It was in 1935 that Mr Will James founded the Rotary movement in Willenhall sponsored by the Rotary Club of Bilston. He became the Club's first President.
The club soon attracted 35 prominent local personalities as members and established the strong charitable philosophy that exists to this day. In its early years, reflecting community needs it was, in effect, the 'Social Services' for Willenhall including many "caring" activities, providing transport to hospitals for "vital" cases and organising annual Christmas parties for children from "Distressed Areas".
In 1941 despite wartime petrol rationing, the club provided transport to service clubs for serving men on leave. 1943 saw the establishment of close relations with local schools and the presentation of prizes for worthy performances by pupils. Three years later, the club acted as host to a party of young Norwegians helping to celebrate peace in Europe beginning the clubs' enthusiasm for international fellowship. This resulted in the formation of a local branch of the United Nations Association.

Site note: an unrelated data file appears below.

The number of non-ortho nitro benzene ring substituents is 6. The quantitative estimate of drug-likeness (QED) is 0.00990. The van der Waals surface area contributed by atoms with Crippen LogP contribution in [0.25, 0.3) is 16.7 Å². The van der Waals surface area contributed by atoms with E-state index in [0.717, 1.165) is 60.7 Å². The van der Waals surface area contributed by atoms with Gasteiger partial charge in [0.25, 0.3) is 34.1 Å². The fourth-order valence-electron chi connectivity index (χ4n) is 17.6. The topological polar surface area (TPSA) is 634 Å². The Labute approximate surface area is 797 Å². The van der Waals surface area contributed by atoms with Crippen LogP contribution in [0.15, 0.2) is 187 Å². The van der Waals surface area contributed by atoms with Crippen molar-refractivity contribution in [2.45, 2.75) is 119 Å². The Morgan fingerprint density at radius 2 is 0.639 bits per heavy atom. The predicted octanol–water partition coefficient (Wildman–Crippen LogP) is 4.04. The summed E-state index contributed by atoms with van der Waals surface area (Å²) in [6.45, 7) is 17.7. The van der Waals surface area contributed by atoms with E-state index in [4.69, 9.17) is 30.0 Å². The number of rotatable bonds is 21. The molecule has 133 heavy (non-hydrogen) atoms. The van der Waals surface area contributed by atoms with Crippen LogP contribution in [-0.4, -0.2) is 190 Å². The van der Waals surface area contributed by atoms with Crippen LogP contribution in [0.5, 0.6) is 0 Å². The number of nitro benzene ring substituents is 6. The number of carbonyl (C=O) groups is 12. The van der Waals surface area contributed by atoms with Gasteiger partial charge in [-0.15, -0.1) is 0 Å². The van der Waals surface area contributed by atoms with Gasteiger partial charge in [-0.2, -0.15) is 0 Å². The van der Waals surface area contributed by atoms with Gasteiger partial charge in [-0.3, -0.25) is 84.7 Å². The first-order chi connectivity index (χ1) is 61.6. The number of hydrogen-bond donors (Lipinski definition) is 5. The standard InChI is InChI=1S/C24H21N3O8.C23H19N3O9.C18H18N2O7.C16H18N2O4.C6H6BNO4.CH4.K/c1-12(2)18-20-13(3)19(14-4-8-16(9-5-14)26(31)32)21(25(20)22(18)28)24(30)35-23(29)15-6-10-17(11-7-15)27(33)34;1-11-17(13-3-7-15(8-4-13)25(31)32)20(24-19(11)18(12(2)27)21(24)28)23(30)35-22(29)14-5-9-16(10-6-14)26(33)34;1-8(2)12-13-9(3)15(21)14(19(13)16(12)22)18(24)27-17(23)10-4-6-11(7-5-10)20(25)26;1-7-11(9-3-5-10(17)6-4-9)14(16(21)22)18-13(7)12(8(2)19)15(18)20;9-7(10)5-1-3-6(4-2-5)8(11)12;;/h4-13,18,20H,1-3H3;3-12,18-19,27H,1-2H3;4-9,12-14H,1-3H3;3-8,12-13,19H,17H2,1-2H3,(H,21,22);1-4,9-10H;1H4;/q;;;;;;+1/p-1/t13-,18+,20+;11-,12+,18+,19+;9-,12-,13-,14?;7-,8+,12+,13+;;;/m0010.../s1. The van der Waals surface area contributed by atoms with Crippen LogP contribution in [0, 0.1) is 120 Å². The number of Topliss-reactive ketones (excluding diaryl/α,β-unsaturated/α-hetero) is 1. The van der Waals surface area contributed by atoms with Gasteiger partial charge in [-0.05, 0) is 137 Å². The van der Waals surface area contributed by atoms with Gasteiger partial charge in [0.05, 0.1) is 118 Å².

In February 1955 Willenhall and other local clubs celebrated the Golden Jubilee of the Rotary Movement at the Victoria Hotel, Wolverhampton.
The clubs' own 50" Anniversary was celebrated at the Town Hall, Walsall attracting guests from throughout the Rotary District. As President of the Club, Tom Longstaff; a past District Governor and now a "Paul Harris" Fellow of Rotary chaired the event, repeating the performance at the clubs' 60th celebrations at the Molineux banqueting suite, Wolverhampton in the company of an even greater number of members and guests.
Throughout the years local, national and international charities have benefited from the unstinting donation of members' time and funds and appeals from local charitable organizations never go unanswered.
The reduction of heavy industry and changing patterns of business has affected the clubs membership in recent years but its fellowship, friendliness and fervour remain undiminished.
The characteristics are what this club is renowned for in Rotary.
Its earlier identity as 'The Club that meets round a billiard table' has dimmed
with the adoption of more recent seating arrangements. Its commitment to the locality and its people is, however as dedicated as it was in 1935.